Growing up as the only black girl in an all-white community meant that Rollins had to deal with everyone’s conceptions of what it meant to be black. People stared when she hung out with her parents or her big brothers. Boys wanted to make out behind the church, but didn’t want to hold her hand in public. One boy asked her out in fourth grade, and decided to break up two days later. “It came back later that he was afraid of ‘getting black on his hands,'” she said.

Later, she switched to public school, which served a mixed group of kids. She finally got to hang out with other black children. Guys thought she was cute. It was a little disorienting. “I was trying to understand racial politics,” said Rollins. “Trying to understand why the dark-skinned black girls didn’t like me.” Rollins began flunking out of her classes, and arguing with her parents at home. By sophomore year of high school, she’d had enough. She moved down to Palmdale, California to live with her aunt and uncle, and finished high school there. She went on to California State University, San Bernadino, and for the first time met other African-American women who taught her how to relax her hair. In her twenties, Rollins grew dreadlocks.

As an adult, she began searching for her biological family, which was a rather painstaking process. Washington is a closed-records adoption state, so it’s nearly impossible for adoptees to contact their blood relatives, unless they contract a disease or obtain a court order from a judge. But they can request “non-identifying information,” and do the sleuthing on their own. Rollins went that route when she began her search fifteen years ago. She requested her official relinquishment papers and decree of adoption from Washington state, which came in the form of an FBI file — with all surnames and “identifying” details blacked out. She went to old high school archives, investigated marriage and divorce records in Washington state, and guessed her parents’ years of graduation. It became a full-on research project. In 2004 she founded the organization Adopted and Fostered Adults of the African Diaspora (AFAAD) to help other trans-racial adoptees locate their families. The following year Rollins started a blog called “The Birth Project.” It chronicled her search for a more concrete sense of familial identity. That year she also began writing Ungrateful Daughter. And she found her mother. They exchanged e-mails, but still haven’t met.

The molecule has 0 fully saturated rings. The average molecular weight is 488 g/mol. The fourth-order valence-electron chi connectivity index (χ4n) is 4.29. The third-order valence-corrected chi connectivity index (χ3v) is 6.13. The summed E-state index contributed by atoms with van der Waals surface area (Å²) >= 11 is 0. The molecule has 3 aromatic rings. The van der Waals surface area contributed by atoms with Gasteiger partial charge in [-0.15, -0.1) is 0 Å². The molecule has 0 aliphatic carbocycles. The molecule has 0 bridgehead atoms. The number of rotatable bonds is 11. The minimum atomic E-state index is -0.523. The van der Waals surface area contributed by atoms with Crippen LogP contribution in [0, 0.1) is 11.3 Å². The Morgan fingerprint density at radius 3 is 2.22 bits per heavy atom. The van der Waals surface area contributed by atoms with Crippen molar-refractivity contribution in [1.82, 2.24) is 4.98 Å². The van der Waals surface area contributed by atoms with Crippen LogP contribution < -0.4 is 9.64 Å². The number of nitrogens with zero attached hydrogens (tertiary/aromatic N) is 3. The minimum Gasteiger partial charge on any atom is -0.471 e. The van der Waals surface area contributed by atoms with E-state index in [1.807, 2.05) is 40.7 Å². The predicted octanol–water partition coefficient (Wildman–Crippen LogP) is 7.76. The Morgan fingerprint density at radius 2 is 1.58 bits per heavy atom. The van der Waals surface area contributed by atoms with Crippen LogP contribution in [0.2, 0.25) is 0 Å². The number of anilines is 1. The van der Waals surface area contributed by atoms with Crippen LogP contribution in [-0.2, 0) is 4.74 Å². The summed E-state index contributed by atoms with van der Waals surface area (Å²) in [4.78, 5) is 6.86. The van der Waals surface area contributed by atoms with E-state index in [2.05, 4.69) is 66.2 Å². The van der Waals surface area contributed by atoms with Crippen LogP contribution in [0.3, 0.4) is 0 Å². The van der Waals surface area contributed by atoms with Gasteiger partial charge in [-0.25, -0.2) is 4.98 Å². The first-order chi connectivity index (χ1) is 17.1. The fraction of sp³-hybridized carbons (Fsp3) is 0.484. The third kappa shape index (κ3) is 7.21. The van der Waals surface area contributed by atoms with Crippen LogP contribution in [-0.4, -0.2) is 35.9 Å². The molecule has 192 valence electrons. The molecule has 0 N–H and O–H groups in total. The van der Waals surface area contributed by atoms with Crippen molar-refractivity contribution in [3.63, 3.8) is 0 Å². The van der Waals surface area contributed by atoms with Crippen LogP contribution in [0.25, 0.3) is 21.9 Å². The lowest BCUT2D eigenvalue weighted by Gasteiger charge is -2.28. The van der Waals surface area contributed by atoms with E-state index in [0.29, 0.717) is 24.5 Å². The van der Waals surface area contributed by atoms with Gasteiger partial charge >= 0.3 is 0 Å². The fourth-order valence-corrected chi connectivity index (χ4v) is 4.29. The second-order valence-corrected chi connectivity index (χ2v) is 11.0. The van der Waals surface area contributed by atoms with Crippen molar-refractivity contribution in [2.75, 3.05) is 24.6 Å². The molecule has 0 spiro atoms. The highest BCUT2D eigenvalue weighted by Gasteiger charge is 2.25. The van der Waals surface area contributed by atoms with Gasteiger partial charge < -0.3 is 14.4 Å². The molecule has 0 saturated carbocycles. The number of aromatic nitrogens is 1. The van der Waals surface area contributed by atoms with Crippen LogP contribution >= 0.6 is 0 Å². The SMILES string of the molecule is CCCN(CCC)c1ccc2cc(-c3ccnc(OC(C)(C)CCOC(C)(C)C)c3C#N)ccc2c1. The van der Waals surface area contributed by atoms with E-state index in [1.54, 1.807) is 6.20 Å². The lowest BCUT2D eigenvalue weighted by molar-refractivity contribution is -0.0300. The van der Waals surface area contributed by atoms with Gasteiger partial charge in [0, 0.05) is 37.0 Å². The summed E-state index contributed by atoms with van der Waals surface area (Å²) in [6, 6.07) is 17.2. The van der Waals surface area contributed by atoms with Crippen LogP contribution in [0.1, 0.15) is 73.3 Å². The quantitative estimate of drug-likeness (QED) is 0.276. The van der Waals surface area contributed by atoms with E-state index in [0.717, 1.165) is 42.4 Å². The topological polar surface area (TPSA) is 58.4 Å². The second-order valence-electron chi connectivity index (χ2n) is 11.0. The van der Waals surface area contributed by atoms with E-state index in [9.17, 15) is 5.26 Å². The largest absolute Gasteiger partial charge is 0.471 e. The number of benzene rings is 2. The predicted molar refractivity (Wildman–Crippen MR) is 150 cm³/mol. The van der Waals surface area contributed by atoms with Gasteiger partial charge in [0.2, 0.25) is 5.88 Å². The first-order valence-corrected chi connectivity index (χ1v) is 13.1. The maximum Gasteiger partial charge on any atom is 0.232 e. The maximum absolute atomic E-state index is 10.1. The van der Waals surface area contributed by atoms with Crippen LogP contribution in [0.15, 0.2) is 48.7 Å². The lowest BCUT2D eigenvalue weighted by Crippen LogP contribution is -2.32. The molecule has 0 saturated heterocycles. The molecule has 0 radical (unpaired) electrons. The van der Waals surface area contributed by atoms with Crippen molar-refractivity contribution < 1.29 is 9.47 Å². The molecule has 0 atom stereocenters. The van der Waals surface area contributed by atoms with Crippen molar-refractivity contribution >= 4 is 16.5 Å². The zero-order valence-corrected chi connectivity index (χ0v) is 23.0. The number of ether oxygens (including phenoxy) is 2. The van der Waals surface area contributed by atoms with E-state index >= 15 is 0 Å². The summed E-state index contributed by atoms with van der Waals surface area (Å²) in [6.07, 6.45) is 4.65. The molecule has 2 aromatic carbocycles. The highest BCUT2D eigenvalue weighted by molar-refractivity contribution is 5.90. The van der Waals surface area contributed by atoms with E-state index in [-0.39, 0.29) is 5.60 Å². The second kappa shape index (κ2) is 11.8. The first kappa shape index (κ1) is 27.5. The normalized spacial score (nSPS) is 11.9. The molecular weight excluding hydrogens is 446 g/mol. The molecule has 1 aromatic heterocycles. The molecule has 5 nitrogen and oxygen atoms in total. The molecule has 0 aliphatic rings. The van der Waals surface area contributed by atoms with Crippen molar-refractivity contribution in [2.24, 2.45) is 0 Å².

But Rollins fianlly did get confirmation that she’s African American. “My birth mother said she saw my picture,” Rollins said. “She knew I was black, and knew who my father was. She didn’t tell me anything else.”

In the meantime, Rollins’ relationship with her adoptive parents remained rocky. Five years ago she went home for Christmas and saw a random Aunt Jemima doll on the wall. Rollins’ mom had found it at a church bazaar and bought it for nostalgic purposes. It wasn’t supposed to be a provocation, said Rollins. “Apparently there was a woman creating all these Aunt Jemimas as kitschy things — you know, as countrified rural white people do.” At that time, Rollins was already well-ensconced in the African-American studies program at UC Berkeley, where she’s writing a dissertation about trans-racial adoption, and the development of Ungrateful Daughter. She added Aunt Jemima to the show. “There’s a whole conversation that I have with myself in the show,” Rollins said. “About Aunt Jemima, and what it means to be a black woman in a white household.”

To this day, Rollins hasn’t talked to her mother about her black identity. Nor did she ever bring up the Aunt Jemima curio. Her family still doesn’t know about Ungrateful Daughter. When Rollins goes out to restaurants with her family, waiters still ask if they need separate checks. But Rollins said she has made some progress over the years. When she graduated from her master’s program at Claremont Graduate University, Rollins opted to do the black graduation, rather than a regular department graduation. “My parents came,” she said. “They were able to see a wide diversity of blackness. My dad said, ‘It’s so nice to see you here as a black woman, around all of these other amazing people.'”

“It was the first time he’s ever said anything to me about that,” said Rollins. “It was huge.”